The result of Weitling’s trial did very little to satisfy the anticipations of the Zurich government. Although Weitling and his friends were sometimes very incautious in their expressions, yet the charge of high treason and conspiracy against him could not be maintained; the criminal court sentenced him to six months’ imprisonment, and eternal banishment from Switzerland; the members of the Zurich associations were expelled the Canton; the report was communicated to the governments of the other Cantons and to the foreign embassies, but the Communists in other parts of Switzerland were very little interfered with. The prosecution came too late, and was too little assisted by the other Cantons; it did nothing at all for the destruction of Communism, and was even favourable to it, by the great interest it produced in all countries of the German tongue. Communism was almost unknown in Germany, but became by this an object of general attention.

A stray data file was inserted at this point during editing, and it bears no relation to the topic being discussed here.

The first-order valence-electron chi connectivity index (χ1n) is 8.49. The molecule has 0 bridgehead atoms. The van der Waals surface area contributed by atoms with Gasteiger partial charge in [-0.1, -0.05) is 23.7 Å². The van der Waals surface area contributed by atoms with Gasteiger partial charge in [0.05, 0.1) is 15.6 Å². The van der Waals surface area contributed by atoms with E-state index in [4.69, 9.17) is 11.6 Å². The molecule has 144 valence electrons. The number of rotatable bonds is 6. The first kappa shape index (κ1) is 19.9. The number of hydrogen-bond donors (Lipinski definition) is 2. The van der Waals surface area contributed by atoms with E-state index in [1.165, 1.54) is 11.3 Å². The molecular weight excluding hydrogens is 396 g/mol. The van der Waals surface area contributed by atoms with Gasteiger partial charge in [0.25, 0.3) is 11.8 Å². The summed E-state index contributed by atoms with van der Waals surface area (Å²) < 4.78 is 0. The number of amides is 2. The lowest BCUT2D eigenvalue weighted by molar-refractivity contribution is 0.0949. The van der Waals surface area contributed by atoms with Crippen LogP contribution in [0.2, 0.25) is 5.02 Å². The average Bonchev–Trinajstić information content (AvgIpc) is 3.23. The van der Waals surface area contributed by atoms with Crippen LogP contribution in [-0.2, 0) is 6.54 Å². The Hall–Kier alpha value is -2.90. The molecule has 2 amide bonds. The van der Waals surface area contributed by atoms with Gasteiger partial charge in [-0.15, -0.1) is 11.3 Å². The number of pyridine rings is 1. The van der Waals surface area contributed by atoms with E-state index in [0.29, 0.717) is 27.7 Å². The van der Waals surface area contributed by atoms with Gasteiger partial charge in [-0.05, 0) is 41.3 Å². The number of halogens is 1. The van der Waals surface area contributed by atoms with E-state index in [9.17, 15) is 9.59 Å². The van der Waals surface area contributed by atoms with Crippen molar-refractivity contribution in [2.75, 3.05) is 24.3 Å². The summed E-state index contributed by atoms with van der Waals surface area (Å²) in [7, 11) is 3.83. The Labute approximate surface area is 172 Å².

Besides this party there exists another in Germany, which advocates Communism. The former, being thoroughly a popular party, will no doubt very soon unite all the working classes of Germany; that party which I now refer to is a philosophical one, unconnected in its origin with either French or English Communists, and arising from that philosophy which, since the last fifty years, Germany has been so proud of.